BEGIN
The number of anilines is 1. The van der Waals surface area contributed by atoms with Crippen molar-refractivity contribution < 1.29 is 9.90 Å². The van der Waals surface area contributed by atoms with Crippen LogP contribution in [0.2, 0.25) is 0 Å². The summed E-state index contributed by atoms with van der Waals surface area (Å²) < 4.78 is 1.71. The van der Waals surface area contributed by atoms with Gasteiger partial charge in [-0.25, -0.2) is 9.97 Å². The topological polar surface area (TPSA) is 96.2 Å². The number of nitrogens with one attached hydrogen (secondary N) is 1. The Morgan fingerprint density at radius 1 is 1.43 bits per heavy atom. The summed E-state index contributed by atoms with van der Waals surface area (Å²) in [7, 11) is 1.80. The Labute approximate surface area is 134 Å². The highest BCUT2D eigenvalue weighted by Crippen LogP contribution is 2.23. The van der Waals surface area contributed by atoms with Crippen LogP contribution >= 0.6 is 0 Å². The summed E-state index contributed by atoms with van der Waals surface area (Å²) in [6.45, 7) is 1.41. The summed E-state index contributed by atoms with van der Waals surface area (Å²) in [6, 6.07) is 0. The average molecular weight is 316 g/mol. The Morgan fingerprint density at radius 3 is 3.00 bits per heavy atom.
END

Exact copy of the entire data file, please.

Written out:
The number of anilines is 1. The van der Waals surface area contributed by atoms with Crippen molar-refractivity contribution < 1.29 is 9.90 Å². The van der Waals surface area contributed by atoms with Crippen LogP contribution in [0.2, 0.25) is 0 Å². The summed E-state index contributed by atoms with van der Waals surface area (Å²) < 4.78 is 1.71. The van der Waals surface area contributed by atoms with Gasteiger partial charge in [-0.25, -0.2) is 9.97 Å². The topological polar surface area (TPSA) is 96.2 Å². The number of nitrogens with one attached hydrogen (secondary N) is 1. The Morgan fingerprint density at radius 1 is 1.43 bits per heavy atom. The summed E-state index contributed by atoms with van der Waals surface area (Å²) in [7, 11) is 1.80. The Labute approximate surface area is 134 Å². The highest BCUT2D eigenvalue weighted by Crippen LogP contribution is 2.23. The van der Waals surface area contributed by atoms with Crippen LogP contribution >= 0.6 is 0 Å². The summed E-state index contributed by atoms with van der Waals surface area (Å²) in [6.45, 7) is 1.41. The summed E-state index contributed by atoms with van der Waals surface area (Å²) in [6, 6.07) is 0. The average molecular weight is 316 g/mol. The Morgan fingerprint density at radius 3 is 3.00 bits per heavy atom.